“On two occasions we’ve had to run results shows on Thursday night, and both times we did quite well,” said Preston Beckman, executive VP of strategic program planning and research for Fox. “We know there is an opportunity there. It’s the one show we are probably a little bit more conservative with, just because a wrong move could be very costly to us. But we talk about it. We fantasize.”
Last season Fox amped up the competition by moving teen drama “The O.C.” to Thursdays at 8 p.m. It followed up this year by scheduling one of its most high-profile new series, the mystery “Reunion,” at 9 p.m. But Fox has so far declined to move its newest hit drama, “House,” to the night, or move its current top show in the 18 to 49 demo (after “Idol”), “The Simpsons,” to Thursday. Some will recall that it was Bart and family who took on NBC’s “Cosby” on Thursdays more than 15 years ago.
As for moving “House” to Thursday, Beckman said it wouldn’t be a good idea. “You want to go with something that’s young,” he said. “You want to go in there and grab those 12 to 34 viewers. ‘House’ isn’t the kind of show that will do that for you.”
NBC itself also needs a dramatic Thursday night play. The problem the Peacock has is a dearth of hits. Freshman sitcom “My Name Is Earl” is clearly a possibility, as The New York Times reported last week. Another dramatic move for NBC would be pairing two Dick Wolf shows, “Law & Order: SVU” and “Law & Order: Criminal Intent,” as a two-hour block. “SVU” does well in the demo, and on Sunday night’s “Housewives”-hampered “Criminal Intent,” the return of Chris Noth, and his relationship with Annabella Sciorra, is starting to steam up TV screens.
NBC is hardly blind to its Thursday tribulations, but making those kinds of changes can come with a price, said Mitch Metcalf, NBC’s senior VP of program planning and scheduling.
“There’s always a discussion of when to move something, when not to move something,” he said. “There’s no perfect time to do it. It’s something we’re constantly evaluating. What you don’t want to do is move a show before its time or when it’s too late in its life cycle. When we make a move on Thursday or any another night, we’ll do it when it’s in our long-term, best strategic interests.”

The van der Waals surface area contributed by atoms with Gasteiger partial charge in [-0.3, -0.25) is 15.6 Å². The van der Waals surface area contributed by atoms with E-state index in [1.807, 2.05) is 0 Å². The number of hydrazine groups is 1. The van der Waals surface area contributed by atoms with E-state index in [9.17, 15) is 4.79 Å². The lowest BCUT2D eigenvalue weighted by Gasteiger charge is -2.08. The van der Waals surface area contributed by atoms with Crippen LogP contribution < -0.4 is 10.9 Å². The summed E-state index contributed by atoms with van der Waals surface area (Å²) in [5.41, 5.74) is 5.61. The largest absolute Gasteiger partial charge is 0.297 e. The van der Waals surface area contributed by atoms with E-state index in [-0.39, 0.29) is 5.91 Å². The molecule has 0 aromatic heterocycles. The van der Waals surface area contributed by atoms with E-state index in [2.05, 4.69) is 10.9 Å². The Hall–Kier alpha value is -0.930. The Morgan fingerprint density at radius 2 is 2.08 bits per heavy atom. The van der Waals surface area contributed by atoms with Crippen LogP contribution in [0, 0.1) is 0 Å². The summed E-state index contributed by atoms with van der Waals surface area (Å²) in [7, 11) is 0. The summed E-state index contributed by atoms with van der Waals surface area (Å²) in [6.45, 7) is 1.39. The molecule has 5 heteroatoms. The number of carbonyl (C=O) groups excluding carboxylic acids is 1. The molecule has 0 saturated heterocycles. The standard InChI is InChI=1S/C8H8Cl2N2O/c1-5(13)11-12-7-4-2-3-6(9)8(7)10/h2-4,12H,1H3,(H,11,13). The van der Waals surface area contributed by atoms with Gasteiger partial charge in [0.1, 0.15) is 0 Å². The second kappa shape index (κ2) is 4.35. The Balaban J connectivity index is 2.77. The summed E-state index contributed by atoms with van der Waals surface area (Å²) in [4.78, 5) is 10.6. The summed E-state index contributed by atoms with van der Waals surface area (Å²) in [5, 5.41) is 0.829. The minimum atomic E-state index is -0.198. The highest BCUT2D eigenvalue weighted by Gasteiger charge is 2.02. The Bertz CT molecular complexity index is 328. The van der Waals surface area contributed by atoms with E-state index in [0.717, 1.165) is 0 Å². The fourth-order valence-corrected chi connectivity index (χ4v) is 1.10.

The WB clearly realized the financial importance of Thursdays when it moved “Smallville” and “Everwood” to that night. “The WB was very smart for putting ‘Smallville’ there,” said Steve Sternberg, executive VP and director of audience analysis at Magna Global. “That’s doing very well.” So well, in fact, that “Smallville” is breaking its own ratings records in some demos and is helping The WB post time-period highs.
The most dramatic, most Moonves-like move on Thursdays this season, not surprisingly, was made by the master himself, along with his team at UPN. (UPN reports to Moonves, whose current title is chairman and CEO of CBS and co-chief operating officer and co-president of Viacom.) They took the new show with the most buzz for UPN-“Everybody Loves Chris”-and, instead of playing it safe and putting it on a far less competitive night, gave it the prime 8 p.m. Thursday night time slot and then spent a gazillion dollars promoting it. And voila-it’s UPN’s highest-rated show to date in both total viewers and viewers 18 to 49.
Any network worth its salt is already thinking about what to do on Thursdays next season, especially since CBS’s schedule is starting to age. The top contender for great change is ABC, said Brad Adgate, senior VP and corporate research director for Horizon Media in New York.
“Probably in a year or so, when ABC strengthens its position with ‘Invasion’ or ‘Commander in Chief,’ it may move one of those popular shows,” he said.
Who’s Got Moonves’ Moxie?
Oct 24, 2005 • Post A Comment
Wanted: a programmer who has the cojones that Leslie Moonves has.